• integrated: member practices pay fees to access centralized business support services from the LADO; after this service platform is successfully integrated over time, the LADO goes to market 

“Most orthodontists don’t want to give up total control of the practice they’ve worked so hard to grow throughout their career,” Jeremy says, whether it be a young doctor still growing their patient base, or an established orthodontist. “It’s important to find out how any business deal will provide support and collective buying power, along with how much autonomy you’ll have to still run your practice your way — if that’s what you’re looking to achieve.”

DSO model 4: Alternative DSO

While other DSO models are commonly focused on the financial and operational structure of the business, few take a patient-first approach. This is where alternative DSOs such as Corus shine.

Compared to traditional DSOs, alternative models such as Corus are not owned and controlled by private equity investors. Practices can therefore maintain more autonomy and the organization is not beholden to a private firm’s business expectations, which may not align with your values.

Here are some important additional benefits that can make alternative DSOs such as Corus stand out from the rest. Note that while other DSOs may have aspects of these in their model, when all the benefits come together as a focused priority in the alternative DSO model, the collective impact can be powerful.

 

Ortho-led A critical aspect to ensure that everyone understands the specialty and its unique needs. Corus shareholders are practicing orthodontists
Doctor-owned In our model, all doctor-partners are shareholders in Corus. 
Buy in vs. cash out Rather than “selling” their practice, doctor-partners buy into something bigger. At Corus, doctors become shareholders in a cash/stock split.
Patient/doctor relationship Corus orthodontists retain ownership of their patient records and primary methods of patient communication
Clinical autonomy Corus doctor-partners maintain control over their patient experience, records, and professional craft.
Brand Orthodontists maintain their brand and do not have to change the name of their practice
Development of the specialty Fellowship, mentoring and a pathway to partnership programs for new or younger doctors can help grow the specialty.
Succession planning & leaving a legacy Transition planning for late-career orthodontists can ensure a doctor-partner’s future is set when they’re ready.

 

But it’s the doctor-owned aspect, and that every Corus shareholder is a practicing orthodontist, that resonates with many considering the next step in their career, or the evolution of their practice.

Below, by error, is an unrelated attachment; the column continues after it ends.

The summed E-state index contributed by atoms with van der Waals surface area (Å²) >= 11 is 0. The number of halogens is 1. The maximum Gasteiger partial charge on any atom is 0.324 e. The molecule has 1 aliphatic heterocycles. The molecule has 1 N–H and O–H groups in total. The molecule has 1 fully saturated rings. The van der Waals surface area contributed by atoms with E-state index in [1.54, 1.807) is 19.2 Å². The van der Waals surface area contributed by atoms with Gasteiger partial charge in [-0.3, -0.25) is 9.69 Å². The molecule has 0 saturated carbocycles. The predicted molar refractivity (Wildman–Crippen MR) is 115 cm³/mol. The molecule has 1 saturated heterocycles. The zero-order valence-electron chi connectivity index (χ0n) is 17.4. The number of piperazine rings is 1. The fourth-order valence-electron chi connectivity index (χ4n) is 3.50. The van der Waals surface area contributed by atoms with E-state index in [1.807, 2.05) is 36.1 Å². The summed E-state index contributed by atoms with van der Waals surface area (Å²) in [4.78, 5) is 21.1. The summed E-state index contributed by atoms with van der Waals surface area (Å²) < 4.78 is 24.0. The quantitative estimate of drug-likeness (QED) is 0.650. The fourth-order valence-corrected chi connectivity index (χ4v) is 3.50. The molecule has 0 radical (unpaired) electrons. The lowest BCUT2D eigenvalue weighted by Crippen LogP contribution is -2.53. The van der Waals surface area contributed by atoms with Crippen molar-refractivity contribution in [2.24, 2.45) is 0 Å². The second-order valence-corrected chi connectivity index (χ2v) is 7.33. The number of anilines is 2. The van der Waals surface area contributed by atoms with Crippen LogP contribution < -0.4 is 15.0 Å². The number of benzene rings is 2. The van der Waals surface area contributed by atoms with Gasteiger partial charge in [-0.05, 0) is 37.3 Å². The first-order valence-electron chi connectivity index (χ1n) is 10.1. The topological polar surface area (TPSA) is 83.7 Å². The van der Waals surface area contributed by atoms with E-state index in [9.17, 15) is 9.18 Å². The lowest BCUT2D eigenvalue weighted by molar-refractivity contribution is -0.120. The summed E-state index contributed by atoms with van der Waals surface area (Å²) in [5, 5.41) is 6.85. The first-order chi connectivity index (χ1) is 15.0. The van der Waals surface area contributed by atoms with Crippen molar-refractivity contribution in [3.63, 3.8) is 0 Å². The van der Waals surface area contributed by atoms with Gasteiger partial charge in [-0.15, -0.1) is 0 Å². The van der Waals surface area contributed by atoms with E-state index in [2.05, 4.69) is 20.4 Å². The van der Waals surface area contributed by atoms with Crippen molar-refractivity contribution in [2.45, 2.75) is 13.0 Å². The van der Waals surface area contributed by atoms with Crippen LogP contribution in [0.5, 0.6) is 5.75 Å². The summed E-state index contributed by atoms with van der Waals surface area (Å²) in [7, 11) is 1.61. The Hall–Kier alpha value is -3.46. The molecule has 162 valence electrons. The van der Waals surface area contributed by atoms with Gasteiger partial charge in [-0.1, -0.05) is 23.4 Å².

Dr. Paul Helpard

Here’s how it works: Corus values each doctor’s practice and then pays that doctor via a cash/stock split. For example, it might be 70% in cash and 30% in Corus shares. 

“Now you’re a shareholder in Corus. So you have a piece of all of our practices, and that’s the whole idea of shared success,” explains Corus CEO, Dr. Paul Helpard. “Every doctor-owner gains a vested interest in driving excellence across Corus, to increase its value for themselves and their fellow doctor shareholders.”

Make the right choice

No matter the DSO model, in the end, you need to partner with an organization that aligns with your values.

“I tell my colleagues who are researching DSOs and talking about options to do their due diligence so they feel 100% comfortable with their decision,” Paul continues. “You’ve worked incredibly hard in your career up until this point, and the effort you put into finding the right DSO will ensure your legacy will last.”

When starting a discussion with a DSO, it’s important that they get to know you, your practice and what you want to achieve by coming together.

“When I speak with orthodontists who are investigating their options, I want to learn about their business challenges. What is their team doing well, and what do they find challenging? What short and long-term goals do they want to achieve? What keeps them up at night?,” Jeremy continues.

“We then work with them to show how a partnership could make a difference, so they can make the best decision to improve the health of their practice.”

Keeping all of these differentiators in mind when exploring DSO models will help you find the best fit for your practice, patients and staff.

 

Want to learn more about the Corus model? Book a half-hour discovery call with our partnership team.